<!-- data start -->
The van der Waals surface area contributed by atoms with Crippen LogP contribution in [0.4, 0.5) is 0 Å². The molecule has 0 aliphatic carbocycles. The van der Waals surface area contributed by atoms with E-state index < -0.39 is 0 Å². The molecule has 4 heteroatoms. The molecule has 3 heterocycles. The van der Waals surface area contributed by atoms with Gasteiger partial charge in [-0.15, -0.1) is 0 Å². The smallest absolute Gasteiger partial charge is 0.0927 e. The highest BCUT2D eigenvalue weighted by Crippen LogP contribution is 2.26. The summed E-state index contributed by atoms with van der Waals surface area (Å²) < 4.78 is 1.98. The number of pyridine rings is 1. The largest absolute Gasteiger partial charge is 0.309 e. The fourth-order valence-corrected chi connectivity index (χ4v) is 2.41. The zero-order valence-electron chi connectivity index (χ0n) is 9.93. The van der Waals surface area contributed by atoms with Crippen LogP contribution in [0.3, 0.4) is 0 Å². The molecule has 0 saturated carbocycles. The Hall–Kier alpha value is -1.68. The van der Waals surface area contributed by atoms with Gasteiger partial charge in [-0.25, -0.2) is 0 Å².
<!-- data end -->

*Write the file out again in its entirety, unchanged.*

The van der Waals surface area contributed by atoms with Crippen LogP contribution in [0.4, 0.5) is 0 Å². The molecule has 0 aliphatic carbocycles. The van der Waals surface area contributed by atoms with E-state index < -0.39 is 0 Å². The molecule has 4 heteroatoms. The molecule has 3 heterocycles. The van der Waals surface area contributed by atoms with Gasteiger partial charge in [-0.15, -0.1) is 0 Å². The smallest absolute Gasteiger partial charge is 0.0927 e. The highest BCUT2D eigenvalue weighted by Crippen LogP contribution is 2.26. The summed E-state index contributed by atoms with van der Waals surface area (Å²) < 4.78 is 1.98. The number of pyridine rings is 1. The largest absolute Gasteiger partial charge is 0.309 e. The fourth-order valence-corrected chi connectivity index (χ4v) is 2.41. The zero-order valence-electron chi connectivity index (χ0n) is 9.93. The van der Waals surface area contributed by atoms with Crippen LogP contribution in [0.3, 0.4) is 0 Å². The molecule has 0 saturated carbocycles. The Hall–Kier alpha value is -1.68. The van der Waals surface area contributed by atoms with Gasteiger partial charge in [-0.25, -0.2) is 0 Å².